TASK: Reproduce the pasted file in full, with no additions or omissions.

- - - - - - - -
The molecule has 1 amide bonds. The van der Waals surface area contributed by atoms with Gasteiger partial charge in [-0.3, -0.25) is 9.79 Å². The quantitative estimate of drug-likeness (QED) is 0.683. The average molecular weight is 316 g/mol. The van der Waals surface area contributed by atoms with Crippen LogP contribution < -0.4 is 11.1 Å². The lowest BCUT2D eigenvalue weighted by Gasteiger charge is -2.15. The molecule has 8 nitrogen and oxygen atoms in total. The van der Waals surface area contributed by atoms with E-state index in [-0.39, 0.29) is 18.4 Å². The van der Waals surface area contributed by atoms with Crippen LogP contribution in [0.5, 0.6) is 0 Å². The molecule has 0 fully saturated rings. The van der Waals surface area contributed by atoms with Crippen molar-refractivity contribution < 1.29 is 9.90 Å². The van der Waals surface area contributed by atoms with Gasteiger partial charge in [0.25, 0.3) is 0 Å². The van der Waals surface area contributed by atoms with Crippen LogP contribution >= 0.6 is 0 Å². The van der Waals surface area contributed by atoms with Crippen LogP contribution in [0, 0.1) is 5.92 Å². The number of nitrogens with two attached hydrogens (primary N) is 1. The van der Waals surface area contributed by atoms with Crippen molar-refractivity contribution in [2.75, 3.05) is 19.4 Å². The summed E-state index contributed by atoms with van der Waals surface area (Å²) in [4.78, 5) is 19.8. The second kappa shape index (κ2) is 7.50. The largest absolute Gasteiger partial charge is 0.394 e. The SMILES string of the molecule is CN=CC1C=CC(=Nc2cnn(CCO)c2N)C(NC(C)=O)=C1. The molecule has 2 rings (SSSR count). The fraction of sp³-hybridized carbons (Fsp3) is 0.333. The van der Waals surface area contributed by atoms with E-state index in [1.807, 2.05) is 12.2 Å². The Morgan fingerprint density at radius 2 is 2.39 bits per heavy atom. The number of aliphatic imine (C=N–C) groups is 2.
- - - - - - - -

The molecule has 1 amide bonds. The van der Waals surface area contributed by atoms with Gasteiger partial charge in [-0.3, -0.25) is 9.79 Å². The quantitative estimate of drug-likeness (QED) is 0.683. The average molecular weight is 316 g/mol. The van der Waals surface area contributed by atoms with Crippen LogP contribution < -0.4 is 11.1 Å². The lowest BCUT2D eigenvalue weighted by Gasteiger charge is -2.15. The molecule has 8 nitrogen and oxygen atoms in total. The van der Waals surface area contributed by atoms with E-state index in [-0.39, 0.29) is 18.4 Å². The van der Waals surface area contributed by atoms with Crippen LogP contribution in [0.5, 0.6) is 0 Å². The molecule has 0 fully saturated rings. The van der Waals surface area contributed by atoms with Crippen molar-refractivity contribution < 1.29 is 9.90 Å². The van der Waals surface area contributed by atoms with Gasteiger partial charge in [0.25, 0.3) is 0 Å². The van der Waals surface area contributed by atoms with Crippen LogP contribution >= 0.6 is 0 Å². The van der Waals surface area contributed by atoms with Crippen LogP contribution in [0, 0.1) is 5.92 Å². The number of nitrogens with two attached hydrogens (primary N) is 1. The van der Waals surface area contributed by atoms with Crippen molar-refractivity contribution in [2.75, 3.05) is 19.4 Å². The summed E-state index contributed by atoms with van der Waals surface area (Å²) in [4.78, 5) is 19.8. The second kappa shape index (κ2) is 7.50. The largest absolute Gasteiger partial charge is 0.394 e. The SMILES string of the molecule is CN=CC1C=CC(=Nc2cnn(CCO)c2N)C(NC(C)=O)=C1. The molecule has 2 rings (SSSR count). The fraction of sp³-hybridized carbons (Fsp3) is 0.333. The van der Waals surface area contributed by atoms with E-state index in [1.807, 2.05) is 12.2 Å². The Morgan fingerprint density at radius 2 is 2.39 bits per heavy atom. The number of aliphatic imine (C=N–C) groups is 2.